Danysz W.,Merz Pharmaceuticals GmbH |
Flik G.,Brains On Line BV |
McCreary A.,Brains On Line BV |
Tober C.,Rent a Laboratory |
And 8 more authors.
Journal of Neural Transmission | Year: 2015
Sarizotan 1-[(2R)-3,4-dihydro-2H-chromen-2-yl]-N-[[5-(4-fluorophenyl) pyridin-3-yl]methyl] methenamine, showed an in vivo pharmaco-EEG profile resembling that of methylphenidate which is used in attention deficit/hyperactivity disorder (ADHD). In turn, we tested sarizotan against impulsivity in juvenile rats measuring the choice for large delayed vs. a small immediate reward in a T-maze and obtained encouraging results starting at 0.03 mg/kg (plasma levels of ~11 nM). Results from rats treated neonatally with 6-hydroxydopamine (6-OHDA), also supported anti-ADHD activity although starting at 0.3 mg/kg. However, microdialysis studies revealed that free brain concentration of sarizotan at active doses were below its affinity for 5-HT1A receptors, the assumed primary target. In contrast, electrophysiological experiments in mid-brain Raphé serotonergic cells paralleled by plasma sampling showed that there was ~60 % inhibition of firing rate—indicating significant activation of 5-HT1A receptors—at a plasma concentration of 76 nM. In line with this, we observed that sarizotan concentrations in brain homogenates were similar to total blood levels but over 500 fold higher than free extracellular fluid (ECF) concentrations as measured using brain microdialysis. These data suggest that sarizotan may have potential anti-ADHD effects at low doses free of the previously reported side-effects. Moreover, in this case a classical pharmacokinetic–pharmacodynamic relationship based on free brain concentrations seems to be less appropriate than target engagement pharmacodynamic readouts. © 2015, Springer-Verlag Wien. Source
Brault V.,University of Strasbourg |
Martin B.,French Institute of Health and Medical Research |
Martin B.,CNRS Signal and Image Processing Laboratory |
Costet N.,French Institute of Health and Medical Research |
And 5 more authors.
PLoS ONE | Year: 2011
Down syndrome (DS) is a complex genetic syndrome characterized by intellectual disability, dysmorphism and variable additional physiological traits. Current research progress has begun to decipher the neural mechanisms underlying cognitive impairment, leading to new therapeutic perspectives. Pentylenetetrazol (PTZ) has recently been found to have positive effects on learning and memory capacities of a DS mouse model and is foreseen to treat DS patients. But PTZ is also known to be a convulsant drug at higher dose and DS persons are more prone to epileptic seizures than the general population. This raises concerns over what long-term effects of treatment might be in the DS population. The cause of increased propensity for epilepsy in the DS population and which Hsa21 gene(s) are implicated remain unknown. Among Hsa21 candidate genes in epilepsy, CSTB, coding for the cystein protease inhibitor cystatin B, is involved in progressive myoclonus epilepsy and ataxia in both mice and human. Thus we aim to evaluate the effect of an increase in Cstb gene dosage on spontaneous epileptic activity and susceptibility to PTZ-induced seizure. To this end we generated a new mouse model trisomic for Cstb by homologous recombination. We verified that increasing copy number of Cstb from Trisomy (Ts) to Tetrasomy (Tt) was driving overexpression of the gene in the brain, we checked transgenic animals for presence of locomotor activity and electroencephalogram (EEG) abnormalities characteristic of myoclonic epilepsy and we tested if those animals were prone to PTZ-induced seizure. Overall, the results of the analysis shows that an increase in Cstb does not induce any spontaneous epileptic activity and neither increase or decrease the propensity of Ts and Tt mice to myoclonic seizures suggesting that Ctsb dosage should not interfere with PTZ-treatment. © 2011 Brault et al. Source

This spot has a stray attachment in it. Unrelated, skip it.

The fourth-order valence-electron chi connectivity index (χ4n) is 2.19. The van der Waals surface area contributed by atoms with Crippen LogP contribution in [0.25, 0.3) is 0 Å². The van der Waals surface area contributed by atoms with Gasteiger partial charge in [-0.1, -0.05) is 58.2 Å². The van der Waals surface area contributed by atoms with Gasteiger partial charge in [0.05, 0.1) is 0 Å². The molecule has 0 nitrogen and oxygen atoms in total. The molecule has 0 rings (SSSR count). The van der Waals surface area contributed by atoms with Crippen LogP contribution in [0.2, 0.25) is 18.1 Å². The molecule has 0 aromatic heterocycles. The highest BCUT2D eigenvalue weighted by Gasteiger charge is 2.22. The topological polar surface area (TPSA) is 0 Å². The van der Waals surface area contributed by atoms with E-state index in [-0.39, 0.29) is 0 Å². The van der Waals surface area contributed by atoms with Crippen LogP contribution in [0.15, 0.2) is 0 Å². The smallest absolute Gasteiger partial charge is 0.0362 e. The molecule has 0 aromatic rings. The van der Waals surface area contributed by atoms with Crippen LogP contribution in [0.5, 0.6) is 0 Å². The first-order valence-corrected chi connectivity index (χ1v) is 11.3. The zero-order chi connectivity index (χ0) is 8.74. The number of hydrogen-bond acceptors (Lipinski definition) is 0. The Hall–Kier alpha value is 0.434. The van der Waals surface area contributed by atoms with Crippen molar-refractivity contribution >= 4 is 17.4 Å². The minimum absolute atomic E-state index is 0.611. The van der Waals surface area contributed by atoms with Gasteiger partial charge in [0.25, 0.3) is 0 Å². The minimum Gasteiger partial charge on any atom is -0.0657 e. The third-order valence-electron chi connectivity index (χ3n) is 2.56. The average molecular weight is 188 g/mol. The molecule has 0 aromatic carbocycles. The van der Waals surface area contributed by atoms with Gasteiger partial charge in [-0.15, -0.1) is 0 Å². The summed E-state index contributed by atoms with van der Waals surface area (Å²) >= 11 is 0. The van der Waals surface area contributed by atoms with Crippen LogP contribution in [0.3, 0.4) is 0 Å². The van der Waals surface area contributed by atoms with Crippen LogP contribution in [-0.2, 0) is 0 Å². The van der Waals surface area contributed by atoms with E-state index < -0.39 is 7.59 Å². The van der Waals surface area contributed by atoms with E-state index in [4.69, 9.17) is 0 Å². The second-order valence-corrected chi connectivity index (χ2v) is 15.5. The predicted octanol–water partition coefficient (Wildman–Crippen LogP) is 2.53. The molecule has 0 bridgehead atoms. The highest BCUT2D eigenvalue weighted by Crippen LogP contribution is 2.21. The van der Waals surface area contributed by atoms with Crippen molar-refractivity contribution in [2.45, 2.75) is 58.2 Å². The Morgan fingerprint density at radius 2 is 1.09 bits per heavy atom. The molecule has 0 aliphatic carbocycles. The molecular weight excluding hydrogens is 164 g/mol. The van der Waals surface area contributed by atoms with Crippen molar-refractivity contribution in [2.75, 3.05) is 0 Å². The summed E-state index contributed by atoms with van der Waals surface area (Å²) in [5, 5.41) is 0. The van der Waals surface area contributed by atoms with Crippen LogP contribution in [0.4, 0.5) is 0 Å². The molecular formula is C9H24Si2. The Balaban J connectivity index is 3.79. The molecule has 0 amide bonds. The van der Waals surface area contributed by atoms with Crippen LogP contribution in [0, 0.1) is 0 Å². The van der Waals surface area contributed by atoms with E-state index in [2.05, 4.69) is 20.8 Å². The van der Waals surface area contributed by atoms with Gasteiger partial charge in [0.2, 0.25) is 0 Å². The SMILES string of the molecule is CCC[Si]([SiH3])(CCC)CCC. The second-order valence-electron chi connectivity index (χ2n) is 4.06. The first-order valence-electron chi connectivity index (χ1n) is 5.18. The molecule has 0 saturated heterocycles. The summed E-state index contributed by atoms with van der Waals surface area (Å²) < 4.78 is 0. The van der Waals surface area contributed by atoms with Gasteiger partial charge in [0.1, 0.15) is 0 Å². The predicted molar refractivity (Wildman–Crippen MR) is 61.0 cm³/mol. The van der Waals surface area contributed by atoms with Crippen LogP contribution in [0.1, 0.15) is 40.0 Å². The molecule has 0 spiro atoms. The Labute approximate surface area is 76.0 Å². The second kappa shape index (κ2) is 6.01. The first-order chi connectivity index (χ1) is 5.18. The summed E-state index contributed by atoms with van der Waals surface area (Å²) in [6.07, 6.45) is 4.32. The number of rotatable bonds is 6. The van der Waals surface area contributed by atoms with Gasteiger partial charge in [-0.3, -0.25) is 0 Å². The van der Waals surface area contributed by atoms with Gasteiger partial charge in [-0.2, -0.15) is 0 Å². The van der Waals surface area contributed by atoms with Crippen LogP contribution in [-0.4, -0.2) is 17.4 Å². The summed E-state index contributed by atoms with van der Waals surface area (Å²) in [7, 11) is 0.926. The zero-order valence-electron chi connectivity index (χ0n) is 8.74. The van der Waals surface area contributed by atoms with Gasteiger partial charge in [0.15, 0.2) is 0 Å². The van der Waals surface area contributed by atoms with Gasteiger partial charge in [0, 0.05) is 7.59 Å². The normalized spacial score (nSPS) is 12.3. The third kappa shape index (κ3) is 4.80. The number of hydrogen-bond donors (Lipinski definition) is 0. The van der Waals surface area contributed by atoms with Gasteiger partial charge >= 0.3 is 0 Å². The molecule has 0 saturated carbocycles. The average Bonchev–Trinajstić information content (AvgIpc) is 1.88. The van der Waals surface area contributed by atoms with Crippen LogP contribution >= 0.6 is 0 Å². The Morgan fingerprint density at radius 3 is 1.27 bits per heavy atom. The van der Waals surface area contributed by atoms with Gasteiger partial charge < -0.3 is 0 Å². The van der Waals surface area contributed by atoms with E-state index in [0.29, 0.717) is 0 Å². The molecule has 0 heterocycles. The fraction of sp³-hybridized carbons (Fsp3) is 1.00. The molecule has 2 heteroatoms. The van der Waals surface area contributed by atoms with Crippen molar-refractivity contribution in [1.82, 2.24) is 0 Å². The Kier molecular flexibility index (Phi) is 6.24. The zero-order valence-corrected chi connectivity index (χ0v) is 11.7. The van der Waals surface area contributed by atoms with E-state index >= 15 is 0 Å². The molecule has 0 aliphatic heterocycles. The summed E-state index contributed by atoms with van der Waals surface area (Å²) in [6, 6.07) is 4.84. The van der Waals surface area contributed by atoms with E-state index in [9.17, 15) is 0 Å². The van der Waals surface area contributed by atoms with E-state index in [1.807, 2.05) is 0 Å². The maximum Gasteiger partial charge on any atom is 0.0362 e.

Brault V.,Institute Of Genetique Et Of Biologie Moleculaire Et Cellulaire |
Brault V.,French National Center for Scientific Research |
Brault V.,French Institute of Health and Medical Research |
Brault V.,University of Strasbourg |
And 31 more authors.
PLoS Genetics | Year: 2015